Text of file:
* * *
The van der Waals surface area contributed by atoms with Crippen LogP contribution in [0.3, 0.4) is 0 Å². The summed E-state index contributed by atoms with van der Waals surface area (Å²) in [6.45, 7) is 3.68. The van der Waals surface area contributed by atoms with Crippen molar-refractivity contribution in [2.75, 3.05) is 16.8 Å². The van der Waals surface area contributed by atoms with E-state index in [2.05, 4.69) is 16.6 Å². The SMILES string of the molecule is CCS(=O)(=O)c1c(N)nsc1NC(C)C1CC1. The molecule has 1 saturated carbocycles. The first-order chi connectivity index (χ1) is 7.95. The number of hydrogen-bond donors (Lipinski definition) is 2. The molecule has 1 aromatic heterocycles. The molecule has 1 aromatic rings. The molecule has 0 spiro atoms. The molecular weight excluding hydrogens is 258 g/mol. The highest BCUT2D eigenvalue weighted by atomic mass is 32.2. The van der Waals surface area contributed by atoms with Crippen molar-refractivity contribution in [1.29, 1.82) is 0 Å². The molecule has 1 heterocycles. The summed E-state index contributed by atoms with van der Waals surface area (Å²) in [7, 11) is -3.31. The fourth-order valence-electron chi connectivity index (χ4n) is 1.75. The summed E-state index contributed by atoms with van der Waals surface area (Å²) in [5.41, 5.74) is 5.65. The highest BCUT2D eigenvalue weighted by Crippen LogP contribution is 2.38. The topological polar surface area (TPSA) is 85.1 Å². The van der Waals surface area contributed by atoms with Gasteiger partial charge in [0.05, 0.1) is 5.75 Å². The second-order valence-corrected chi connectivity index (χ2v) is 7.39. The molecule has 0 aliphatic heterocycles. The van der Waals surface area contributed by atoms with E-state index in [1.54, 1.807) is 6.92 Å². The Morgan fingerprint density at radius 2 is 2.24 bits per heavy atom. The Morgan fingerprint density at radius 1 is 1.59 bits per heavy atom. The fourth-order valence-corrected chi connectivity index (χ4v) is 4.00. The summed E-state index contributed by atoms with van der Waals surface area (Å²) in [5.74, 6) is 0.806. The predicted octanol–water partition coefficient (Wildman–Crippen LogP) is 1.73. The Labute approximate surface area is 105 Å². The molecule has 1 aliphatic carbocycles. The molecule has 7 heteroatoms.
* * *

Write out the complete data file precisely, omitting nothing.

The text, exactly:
The van der Waals surface area contributed by atoms with Crippen LogP contribution in [0.3, 0.4) is 0 Å². The summed E-state index contributed by atoms with van der Waals surface area (Å²) in [6.45, 7) is 3.68. The van der Waals surface area contributed by atoms with Crippen molar-refractivity contribution in [2.75, 3.05) is 16.8 Å². The van der Waals surface area contributed by atoms with E-state index in [2.05, 4.69) is 16.6 Å². The SMILES string of the molecule is CCS(=O)(=O)c1c(N)nsc1NC(C)C1CC1. The molecule has 1 saturated carbocycles. The first-order chi connectivity index (χ1) is 7.95. The number of hydrogen-bond donors (Lipinski definition) is 2. The molecule has 1 aromatic heterocycles. The molecule has 1 aromatic rings. The molecule has 0 spiro atoms. The molecular weight excluding hydrogens is 258 g/mol. The highest BCUT2D eigenvalue weighted by atomic mass is 32.2. The van der Waals surface area contributed by atoms with Crippen molar-refractivity contribution in [1.29, 1.82) is 0 Å². The molecule has 1 heterocycles. The summed E-state index contributed by atoms with van der Waals surface area (Å²) in [7, 11) is -3.31. The fourth-order valence-electron chi connectivity index (χ4n) is 1.75. The summed E-state index contributed by atoms with van der Waals surface area (Å²) in [5.41, 5.74) is 5.65. The highest BCUT2D eigenvalue weighted by Crippen LogP contribution is 2.38. The topological polar surface area (TPSA) is 85.1 Å². The van der Waals surface area contributed by atoms with Gasteiger partial charge in [0.05, 0.1) is 5.75 Å². The second-order valence-corrected chi connectivity index (χ2v) is 7.39. The molecule has 0 aliphatic heterocycles. The van der Waals surface area contributed by atoms with E-state index in [1.54, 1.807) is 6.92 Å². The Morgan fingerprint density at radius 2 is 2.24 bits per heavy atom. The Morgan fingerprint density at radius 1 is 1.59 bits per heavy atom. The fourth-order valence-corrected chi connectivity index (χ4v) is 4.00. The summed E-state index contributed by atoms with van der Waals surface area (Å²) in [5.74, 6) is 0.806. The predicted octanol–water partition coefficient (Wildman–Crippen LogP) is 1.73. The Labute approximate surface area is 105 Å². The molecule has 1 aliphatic carbocycles. The molecule has 7 heteroatoms.